People that purchase “cryptocurrency” on cryptocurrency exchanges keep getting scammed. I’ve written on this topic several times to heighten awareness about how this can be avoided, but I don’t feel that the message is getting across. So this time I’ve put it in plain language. You don’t own cryptocurrency when you purchase “cryptocurrency” on an exchange.
Let me say that again. You have NO cryptocurrency even if your account states that you own $250 in Litecoin. You own no Litecoin while it sits on that exchange. That’s right.
When you buy “cryptocurrency” on a cryptocurrency exchange, you’re engaged in a contract to receive cryptocurrency under the terms of the contract. That’s all. The terms of the contract may be fulfilled or not fulfilled. Until such time as you actually withdraw the cryptocurrency into your own personal wallet over which you have complete control of the private keys, the contract is incomplete, and you don’t have any cryptocurrency. It only becomes cryptocurrency when you control the private keys (to learn more about private keys, click here).
Contracts are as reliable as the people that participate in the agreement. Some companies fulfill their obligations, and some companies don’t fulfill their obligations. This can be due to a whole host of factors — malice, deceit, natural disaster, accident, bankruptcy, and so on. The point is that your acquisition of cryptocurrency requires that you and you alone control the ability to move the currency. If there’s a third party like a cryptocurrency exchange that you have to go through in order to move the currency, you don’t have cryptocurrency. You’re dealing with a contract with a financial institution.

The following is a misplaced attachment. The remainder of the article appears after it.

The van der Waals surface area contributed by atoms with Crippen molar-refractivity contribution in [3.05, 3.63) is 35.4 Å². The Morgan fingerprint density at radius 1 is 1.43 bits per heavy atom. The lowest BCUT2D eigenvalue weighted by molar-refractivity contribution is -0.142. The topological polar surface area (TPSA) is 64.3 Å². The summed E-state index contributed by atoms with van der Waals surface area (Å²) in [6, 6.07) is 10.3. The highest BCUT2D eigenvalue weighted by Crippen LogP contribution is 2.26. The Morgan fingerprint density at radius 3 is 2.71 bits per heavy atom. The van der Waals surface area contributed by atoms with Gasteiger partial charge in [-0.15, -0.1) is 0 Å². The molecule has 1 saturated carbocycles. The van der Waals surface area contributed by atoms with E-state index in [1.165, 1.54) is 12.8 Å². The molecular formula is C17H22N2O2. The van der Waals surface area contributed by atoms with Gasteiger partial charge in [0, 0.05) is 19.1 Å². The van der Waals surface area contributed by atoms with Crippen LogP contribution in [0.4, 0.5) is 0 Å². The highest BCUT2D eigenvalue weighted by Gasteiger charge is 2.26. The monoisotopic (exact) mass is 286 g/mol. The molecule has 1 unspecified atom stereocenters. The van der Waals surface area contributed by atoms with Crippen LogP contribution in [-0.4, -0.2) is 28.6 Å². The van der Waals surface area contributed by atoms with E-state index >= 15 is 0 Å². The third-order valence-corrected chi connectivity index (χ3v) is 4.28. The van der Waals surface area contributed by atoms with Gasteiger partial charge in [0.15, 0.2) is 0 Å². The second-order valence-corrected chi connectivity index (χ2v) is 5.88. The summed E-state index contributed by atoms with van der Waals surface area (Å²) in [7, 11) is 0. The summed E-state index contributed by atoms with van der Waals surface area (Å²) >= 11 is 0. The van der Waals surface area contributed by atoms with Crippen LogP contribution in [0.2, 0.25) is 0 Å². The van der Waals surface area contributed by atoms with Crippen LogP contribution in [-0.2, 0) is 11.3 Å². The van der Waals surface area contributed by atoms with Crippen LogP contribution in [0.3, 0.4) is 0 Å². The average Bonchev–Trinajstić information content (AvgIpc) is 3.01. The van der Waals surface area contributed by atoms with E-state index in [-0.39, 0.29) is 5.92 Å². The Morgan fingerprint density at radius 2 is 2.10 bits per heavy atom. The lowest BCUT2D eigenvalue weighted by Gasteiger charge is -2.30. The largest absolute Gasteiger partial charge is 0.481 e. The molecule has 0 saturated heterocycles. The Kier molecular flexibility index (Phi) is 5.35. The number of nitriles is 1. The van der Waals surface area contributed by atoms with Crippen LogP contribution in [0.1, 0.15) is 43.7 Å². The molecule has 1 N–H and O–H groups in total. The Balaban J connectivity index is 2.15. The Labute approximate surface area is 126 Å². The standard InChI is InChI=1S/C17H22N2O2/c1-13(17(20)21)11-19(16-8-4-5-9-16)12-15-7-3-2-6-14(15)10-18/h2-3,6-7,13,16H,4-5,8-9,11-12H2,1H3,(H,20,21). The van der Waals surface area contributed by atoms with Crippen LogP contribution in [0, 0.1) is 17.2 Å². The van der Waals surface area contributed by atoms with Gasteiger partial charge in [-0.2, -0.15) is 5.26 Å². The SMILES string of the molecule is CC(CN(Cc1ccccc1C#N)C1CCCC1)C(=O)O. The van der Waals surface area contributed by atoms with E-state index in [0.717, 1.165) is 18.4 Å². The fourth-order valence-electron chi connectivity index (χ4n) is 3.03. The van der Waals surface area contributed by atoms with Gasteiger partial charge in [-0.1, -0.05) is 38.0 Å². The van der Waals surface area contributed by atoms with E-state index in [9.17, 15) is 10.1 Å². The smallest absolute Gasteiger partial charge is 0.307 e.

Some people want a third party to “store” their “cryptocurrency” because they don’t feel capable of handling the risks involved in storing their private keys. They want someone to sue if things go sideways. But the nature of the cryptocurrency world is such that you may not be able to find that certain someone responsible for the loss of your “cryptocurrency” in a typical scam situation. For that reason, understand that it’s a risk to keep your “cryptocurrency” on an exchange because it’s really just a contract to receive cryptocurrency that may or may not be fulfilled.
I only have a little bit of petty cash in cryptocurrency, just enough to test out the wallets and the different blockchain ledgers. I’m willing to lose my $10 if something goes awry. But if you’re a serious investor, do your homework. If you’re dealing with an exchange, and you want to keep your “cryptocurrency” there, then find out if they’re insured, look at the reputation of the principals of the institution, check into the solvency of the company, and explore their future business plans. Be aware that these cryptocurrency exchanges can and do go under. Any jackass with a computer and an Internet connection can call themselves a cryptocurrency exchange. It pays to do some research and hedge your risk.